Wednesday, November 26, 2014

Number 1662: Thankful for Basil Wolverton

In past years at this time I did a special Thanksgiving Turkey Award posting of the weirdest or most oddball comic book story I had seen all year. For 2014 I’m dropping that. Instead I have decided to have a Thanksgiving Thankfulness post to show you some examples from a cartoonist I am thankful for. Basil Wolverton’s unique artwork and bizarre sense of humor have brought me much joy over the past five decades or more.

First, four of his funny 3-page Bingbang Buster cowboy strips, which appeared in Lev Gleason’s Black Diamond Western comic book. I think these short strips, done as filler material, are much better than the lead feature, which is the Lev Gleason version of the Lone Ranger. The Wolverton feature, which began in #16, continued through #28. These are the first four strips in the series.

Basil drew funny cowboys, and he drew funny spacemen. Supersonic Sammy was another of his characters who came along about the time the flying saucer flaps started happening in the late forties. They were done for Martin Goodman’s comics, and ended up as black line printings in Goodman’s 25¢ line of cartoon books. This way Goodman got a lot for his money, since I don’t think anyone paid for reprints in those days. They were reprinted, as was Basil’s Powerhouse Pepper, many times over the years.

The first strip is from Popular Jokes #33 (1969), the second from Comedy #13 (1953):

Mike Britt, who introduced me to comic book fandom in 1959 with his fanzine, Squatront #2 — and thereby set me on the path I still tread today — has provided some scans of Wolverton originals, probably heretofore unseen. They are from very early, when Basil was trying to sell a comic strip, “Woozie Woofer.” It didn’t make the comic strip pages (not to my knowledge, anyway), but still lives because Wolverton kept his originals. Mike tells me that Greg Sadowski is using these and more examples in his book about Wolverton, upcoming from Fantagraphics. I know when that book is published it will be on my must-have list.

I want to mention the two 1971 issues of Bill Spicer’s Graphic Story Magazine that showed me some rare work by Wolverton. Numbers 12 and 14 are the two Basil Wolverton issues. I will be forever grateful to Bill for publishing these. Until some fine day when they are (hopefully) reprinted you will have to dig out copies on your own. They are not easy to find and I plan to keep mine 'til death do us part.

I’ll be seeing you on Friday, the day after Thanksgiving, with a Herbie adventure.


If you want to taste my traditional Thanksgiving fare, click on this link to the 2013 Turkey Award winner. The links will take you back to the beginning.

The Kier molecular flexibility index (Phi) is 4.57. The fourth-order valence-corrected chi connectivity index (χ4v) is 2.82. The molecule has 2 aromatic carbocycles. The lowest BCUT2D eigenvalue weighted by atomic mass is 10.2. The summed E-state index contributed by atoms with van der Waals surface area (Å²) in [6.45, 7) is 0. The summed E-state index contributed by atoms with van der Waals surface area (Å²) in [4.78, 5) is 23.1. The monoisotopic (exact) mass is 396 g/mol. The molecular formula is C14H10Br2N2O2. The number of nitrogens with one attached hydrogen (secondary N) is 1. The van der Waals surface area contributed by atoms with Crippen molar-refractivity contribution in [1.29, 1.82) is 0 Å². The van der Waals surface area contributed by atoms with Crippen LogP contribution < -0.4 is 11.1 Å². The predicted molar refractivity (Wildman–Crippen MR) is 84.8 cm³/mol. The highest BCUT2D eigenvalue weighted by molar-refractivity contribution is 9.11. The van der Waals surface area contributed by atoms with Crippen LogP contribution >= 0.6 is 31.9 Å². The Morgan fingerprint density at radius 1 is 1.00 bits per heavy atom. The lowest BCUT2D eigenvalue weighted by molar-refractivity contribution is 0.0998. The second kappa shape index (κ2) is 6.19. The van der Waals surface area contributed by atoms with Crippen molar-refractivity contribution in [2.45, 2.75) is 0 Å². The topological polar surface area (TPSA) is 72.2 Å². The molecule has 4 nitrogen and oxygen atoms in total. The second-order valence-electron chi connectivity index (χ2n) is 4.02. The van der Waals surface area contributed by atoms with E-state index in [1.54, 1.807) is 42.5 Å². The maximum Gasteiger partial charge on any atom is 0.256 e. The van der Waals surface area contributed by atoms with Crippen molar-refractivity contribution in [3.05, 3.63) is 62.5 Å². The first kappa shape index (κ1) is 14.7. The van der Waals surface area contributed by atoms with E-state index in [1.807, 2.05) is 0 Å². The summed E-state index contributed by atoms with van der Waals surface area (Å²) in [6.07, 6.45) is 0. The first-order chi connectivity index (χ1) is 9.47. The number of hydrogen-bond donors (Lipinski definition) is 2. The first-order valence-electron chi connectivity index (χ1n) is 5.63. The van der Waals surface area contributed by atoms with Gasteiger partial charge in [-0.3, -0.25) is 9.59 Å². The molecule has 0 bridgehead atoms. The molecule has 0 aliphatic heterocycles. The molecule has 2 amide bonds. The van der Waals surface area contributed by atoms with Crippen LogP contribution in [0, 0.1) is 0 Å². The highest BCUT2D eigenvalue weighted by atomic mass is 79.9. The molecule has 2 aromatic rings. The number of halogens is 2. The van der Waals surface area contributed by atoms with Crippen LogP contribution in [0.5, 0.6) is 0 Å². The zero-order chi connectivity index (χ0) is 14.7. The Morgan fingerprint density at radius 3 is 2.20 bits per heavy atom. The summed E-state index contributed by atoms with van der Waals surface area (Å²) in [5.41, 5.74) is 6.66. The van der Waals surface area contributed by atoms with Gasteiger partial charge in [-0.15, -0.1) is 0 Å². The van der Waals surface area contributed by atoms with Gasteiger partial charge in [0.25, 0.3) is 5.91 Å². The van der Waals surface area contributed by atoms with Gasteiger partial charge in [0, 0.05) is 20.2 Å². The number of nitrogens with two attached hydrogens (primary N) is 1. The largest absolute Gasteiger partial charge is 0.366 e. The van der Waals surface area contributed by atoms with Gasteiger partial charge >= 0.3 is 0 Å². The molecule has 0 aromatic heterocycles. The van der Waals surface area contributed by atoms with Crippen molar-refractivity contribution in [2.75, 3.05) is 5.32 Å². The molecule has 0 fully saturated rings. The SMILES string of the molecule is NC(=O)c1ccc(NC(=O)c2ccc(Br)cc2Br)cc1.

Monday, November 24, 2014

Number 1661: Dagar, the Euro-Arab Desert Hawk

Dagar, Desert Hawk, the character of the 1940s, is not the same as Dagar the Invincible, the Gold Key barbarian hero of the '70s. We try not to confuse.

In Don Markstein’s Toonopedia this is what is said of the Dagar we are showing today:
“. . . Dagar, subtitled ‘Desert Hawk’, was a hero in an exotic land, who flourished for a couple of years at Fox Comics, starting in 1947. He was sort of a white sheik, a man of European extraction living as a wealthy and powerful (but, of course, adventurous) arab [sic]. He had his share of stereotyped characteristics, of course; but unlike stereotyped arabs in more recent fiction, was a good guy.”
That being said, there are a couple of Americans thrown in. Chuck Day and his sister, Wendi, are friends with an “Arab” girl, Ayesha,* whose scant costume would surely be banned by the Taliban. Ayesha gets mixed up with a phony pharaoh, Dagar is called in to rescue Ayesha from said pharaoh.

The story appeared in Dagar, Desert Hawk #15 (1948), the second issue. The artist is Edmond Good, whose work I have shown before. Later adventures of Dagar were taken over by none other than Jack Kamen, but Dagar had a short run, and by the end of the 1940s the Desert Hawk was covered over by the shifting sands of time.

*Friend and commenter, Daniel, would be the first to point out that Ayesha shares her name with the immortal character of H. Rider Haggard’s novel, She.

More Edmond Good goodies. Just click on the thumbnails.

Friday, November 21, 2014

Number 1660: Moody blues...reds...greens...yellows...

In the excellent blog, Ace Horror, Jim McLaughlin is given credit as the artist who had the most stories in the Ace horror comics. These two stories by McLaughlin, who had a fairly straightforward illustrative style, are from The Beyond #15 (1952) and Baffling Mysteries #10 (1952) respectively.

In scanning both stories something that struck me is the moody coloring. The story, “Diogenes’ Deadly Lamp” does not have any panels colored in traditional style, although “Don’t Wake the Dead” is a bit more traditional. In both stories the coloring adds an aura of eerie mystery and dread.